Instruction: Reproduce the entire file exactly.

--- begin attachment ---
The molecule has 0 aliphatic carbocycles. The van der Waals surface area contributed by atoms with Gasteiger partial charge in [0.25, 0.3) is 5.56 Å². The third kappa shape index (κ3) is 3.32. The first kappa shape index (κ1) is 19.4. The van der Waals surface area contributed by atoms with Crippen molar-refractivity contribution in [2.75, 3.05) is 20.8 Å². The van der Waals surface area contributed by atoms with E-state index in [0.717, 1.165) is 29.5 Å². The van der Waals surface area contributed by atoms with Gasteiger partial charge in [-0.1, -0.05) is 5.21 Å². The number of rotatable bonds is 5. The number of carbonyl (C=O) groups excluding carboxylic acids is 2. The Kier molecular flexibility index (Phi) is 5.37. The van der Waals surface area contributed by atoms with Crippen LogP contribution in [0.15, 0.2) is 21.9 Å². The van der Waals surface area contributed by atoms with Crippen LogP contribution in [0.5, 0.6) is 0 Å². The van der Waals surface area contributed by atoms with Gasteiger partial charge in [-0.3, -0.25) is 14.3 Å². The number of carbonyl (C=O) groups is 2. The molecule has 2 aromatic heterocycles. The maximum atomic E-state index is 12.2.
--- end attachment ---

The molecule has 0 aliphatic carbocycles. The van der Waals surface area contributed by atoms with Gasteiger partial charge in [0.25, 0.3) is 5.56 Å². The third kappa shape index (κ3) is 3.32. The first kappa shape index (κ1) is 19.4. The van der Waals surface area contributed by atoms with Crippen molar-refractivity contribution in [2.75, 3.05) is 20.8 Å². The van der Waals surface area contributed by atoms with E-state index in [0.717, 1.165) is 29.5 Å². The van der Waals surface area contributed by atoms with Gasteiger partial charge in [-0.1, -0.05) is 5.21 Å². The number of rotatable bonds is 5. The number of carbonyl (C=O) groups excluding carboxylic acids is 2. The Kier molecular flexibility index (Phi) is 5.37. The van der Waals surface area contributed by atoms with Crippen LogP contribution in [0.15, 0.2) is 21.9 Å². The van der Waals surface area contributed by atoms with Crippen LogP contribution in [0.5, 0.6) is 0 Å². The van der Waals surface area contributed by atoms with Gasteiger partial charge in [-0.3, -0.25) is 14.3 Å². The number of carbonyl (C=O) groups is 2. The molecule has 2 aromatic heterocycles. The maximum atomic E-state index is 12.2.